The trek is roughly 3km uphill through a mountain valley and takes about 45-60 min to get to. There is a path that leads all the way there and even in the winter, the path is visible. The views on the way there are stunning. As you look south you can see all the way to the coastline.
On route to the river, you will encounter boiling hot springs. These steaming pots of bubbling water are not for bathing and the warning signs tell you that they are over 100 degrees. They are pretty interesting to see.
I visited the thermal river on New Year’s Eve in -12 degrees snow. After an uphill hike in the snow, there was no greater feeling than getting into a thermal bath. Taking your clothes off when it is that cold initially feels counter-intuitive but once you’re in the river it is very much worth it.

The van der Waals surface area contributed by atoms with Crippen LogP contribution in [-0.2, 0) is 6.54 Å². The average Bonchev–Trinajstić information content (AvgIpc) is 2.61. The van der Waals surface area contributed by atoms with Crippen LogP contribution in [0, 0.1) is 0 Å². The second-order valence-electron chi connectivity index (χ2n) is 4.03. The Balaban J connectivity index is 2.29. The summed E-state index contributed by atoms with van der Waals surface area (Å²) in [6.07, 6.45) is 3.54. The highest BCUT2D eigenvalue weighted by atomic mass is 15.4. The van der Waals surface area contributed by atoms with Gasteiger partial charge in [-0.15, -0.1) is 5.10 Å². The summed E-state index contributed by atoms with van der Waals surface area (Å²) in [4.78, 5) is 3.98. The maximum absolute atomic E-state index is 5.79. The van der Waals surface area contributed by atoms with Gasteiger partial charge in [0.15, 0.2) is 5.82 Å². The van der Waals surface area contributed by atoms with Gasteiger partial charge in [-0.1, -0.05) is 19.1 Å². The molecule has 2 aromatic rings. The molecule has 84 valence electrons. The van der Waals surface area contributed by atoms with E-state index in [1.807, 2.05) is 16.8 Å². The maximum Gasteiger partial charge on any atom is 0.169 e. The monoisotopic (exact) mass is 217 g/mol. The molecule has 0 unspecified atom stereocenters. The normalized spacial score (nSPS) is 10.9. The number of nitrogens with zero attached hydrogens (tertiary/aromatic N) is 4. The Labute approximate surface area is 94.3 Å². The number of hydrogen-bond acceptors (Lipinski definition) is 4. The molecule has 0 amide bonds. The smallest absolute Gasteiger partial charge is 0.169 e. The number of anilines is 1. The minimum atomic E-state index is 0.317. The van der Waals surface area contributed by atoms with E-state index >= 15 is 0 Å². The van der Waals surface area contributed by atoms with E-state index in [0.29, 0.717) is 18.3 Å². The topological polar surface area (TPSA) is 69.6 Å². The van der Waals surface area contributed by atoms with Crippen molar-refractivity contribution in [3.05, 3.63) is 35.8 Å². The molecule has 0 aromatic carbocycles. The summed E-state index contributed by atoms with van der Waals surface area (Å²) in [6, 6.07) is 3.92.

Even better was the fact it was completely free.
In the summer, the river can get quite busy but there is plenty of space for people to bathe. If heading there in the winter, I would advise that you wear nano spikes or crampons as many parts of the path are covered in thick ice. Other than a towel, swimming clothes.
Visit the countless epic waterfalls
The length of your stay will determine your itinerary. If you plan to visit for 3 days or 3 weeks, the whole Island has epic waterfalls to visit. My visit to Iceland was only 5 nights so I decided to stay in the South of Iceland. Here were my favourite waterfalls that were all free or a small £2 pound parking fee.
The most famous and possibly the most epic waterfall in Iceland.
In the beautiful Þingvellir National Park. In the winter it freezes up almost completely but is still outstanding. This is a view looking away from the waterfall into the national park.
One of my favourites. You can get super close to this waterfall and as it is off the beaten track there is a chance you will have the whole place to yourself.
Seljalandsfoss and Gljúfrabúi